Aitken has invited everyone in on the fun—friends, objects of his admiration, and a few people he cold-called. Lia Ices, an avant-garde singer-songwriter based in New York and California, will be performing on the tour’s last stop, in Oakland. “There is something amazing about Doug,” she said. “He’s really inspired by artists—why they do what they do where they do it. It’s something I’m always obsessed by, too: How much does place influence what you do?”

Liz Glynn, a Los Angeles sculptor and performance artist, will be onboard for the entire trip, fashioning mazelike installations for each stop. “The idea of traveling with the project seemed very magical,” Glynn said. For her, the train itself, as idea and metaphor, was a big draw: Her work is based on cosmology and concepts from modern ­physics—as she notes, Albert Einstein’s first thought experiments began with the imagining of a train moving at the speed of light. “The fact that people may be coming not for art but for music is really interesting. It feels more like a festival.”

Stephen Shore, a canonical color photographer whose work often comes out of road trips, is planning to spend a single day in a city along the route and then screen the results as a slide show in a drive-in movie theater in Barstow, Arizona. “I was trying to think of what a visual artist would do that’s performance-like,” he explained. “I like people throwing problems at me, so I wind up doing things I might not have done on my own.”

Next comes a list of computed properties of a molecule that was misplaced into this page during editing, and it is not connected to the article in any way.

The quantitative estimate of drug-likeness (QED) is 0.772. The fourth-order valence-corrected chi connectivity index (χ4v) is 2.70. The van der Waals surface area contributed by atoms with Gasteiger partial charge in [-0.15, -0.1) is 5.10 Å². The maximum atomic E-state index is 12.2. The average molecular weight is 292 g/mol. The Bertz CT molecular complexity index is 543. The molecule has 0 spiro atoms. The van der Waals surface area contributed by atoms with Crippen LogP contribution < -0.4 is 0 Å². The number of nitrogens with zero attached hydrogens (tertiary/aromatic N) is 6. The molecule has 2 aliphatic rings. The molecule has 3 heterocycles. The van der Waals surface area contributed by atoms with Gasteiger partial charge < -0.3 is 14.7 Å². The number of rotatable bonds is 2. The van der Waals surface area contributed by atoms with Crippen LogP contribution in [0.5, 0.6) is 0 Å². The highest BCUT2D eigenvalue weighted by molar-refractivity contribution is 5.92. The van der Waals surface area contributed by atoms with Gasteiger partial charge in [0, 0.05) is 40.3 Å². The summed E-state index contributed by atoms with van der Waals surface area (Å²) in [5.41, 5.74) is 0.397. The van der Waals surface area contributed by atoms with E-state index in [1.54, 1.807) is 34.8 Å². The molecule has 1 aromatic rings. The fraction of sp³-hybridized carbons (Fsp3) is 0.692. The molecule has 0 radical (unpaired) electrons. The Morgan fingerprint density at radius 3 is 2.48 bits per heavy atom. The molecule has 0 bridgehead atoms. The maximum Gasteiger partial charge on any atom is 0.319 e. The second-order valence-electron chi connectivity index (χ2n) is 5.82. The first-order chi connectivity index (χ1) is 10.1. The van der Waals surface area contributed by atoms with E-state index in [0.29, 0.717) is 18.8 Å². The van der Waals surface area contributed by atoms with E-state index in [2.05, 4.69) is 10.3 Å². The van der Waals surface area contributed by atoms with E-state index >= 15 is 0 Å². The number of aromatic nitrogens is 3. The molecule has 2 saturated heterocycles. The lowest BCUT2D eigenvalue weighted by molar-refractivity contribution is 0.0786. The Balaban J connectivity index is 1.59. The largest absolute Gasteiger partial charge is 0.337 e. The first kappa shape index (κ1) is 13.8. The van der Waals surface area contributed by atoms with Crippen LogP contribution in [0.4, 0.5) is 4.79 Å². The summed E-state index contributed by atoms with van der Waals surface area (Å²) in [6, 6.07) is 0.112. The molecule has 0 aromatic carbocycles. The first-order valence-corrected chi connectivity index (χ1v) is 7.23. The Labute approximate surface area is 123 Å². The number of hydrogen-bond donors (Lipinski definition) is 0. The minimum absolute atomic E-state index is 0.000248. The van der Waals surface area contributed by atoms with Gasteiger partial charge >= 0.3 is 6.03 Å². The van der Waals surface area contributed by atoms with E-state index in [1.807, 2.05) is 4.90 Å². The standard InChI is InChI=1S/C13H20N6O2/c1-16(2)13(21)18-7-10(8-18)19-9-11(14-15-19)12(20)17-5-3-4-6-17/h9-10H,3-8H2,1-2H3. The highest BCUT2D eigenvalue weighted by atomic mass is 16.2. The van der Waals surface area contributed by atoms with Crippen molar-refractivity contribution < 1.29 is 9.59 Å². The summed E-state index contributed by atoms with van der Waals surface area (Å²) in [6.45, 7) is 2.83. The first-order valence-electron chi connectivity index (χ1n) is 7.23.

To get a feel for the passage, I took my own train trip this past May, on Amtrak’s Southwest Chief. It was an exercise in the virtues of monotony, from our 10:45 p.m. departure from Kansas City’s Union Station to our arrival in L.A. two days later. The Great Plains begin just west of the city, and they’re absurdly long and flat. At night, there are no lights for hours, and to traverse this endless ink at ground level and train speed is like sculling through one of Mark Rothko’s “black-form” paintings. You sleep a bit, you wake and stare out the window, nothing has changed, you sleep again. Come daylight, we’d reached the northwest border of New Mexico, where the landscape was rust-colored and more varied, though not by much. The heat was as constant as the view, and it induced a kind of stupor, which then turned into a trance, which eventually became a kind of rapture, bordering on the hallucinatory. At one point I saw a trio of miniature deer, about the size of small dogs, right outside my window. At least, I thought I saw them—they were gone a few seconds later. Maybe I imagined them.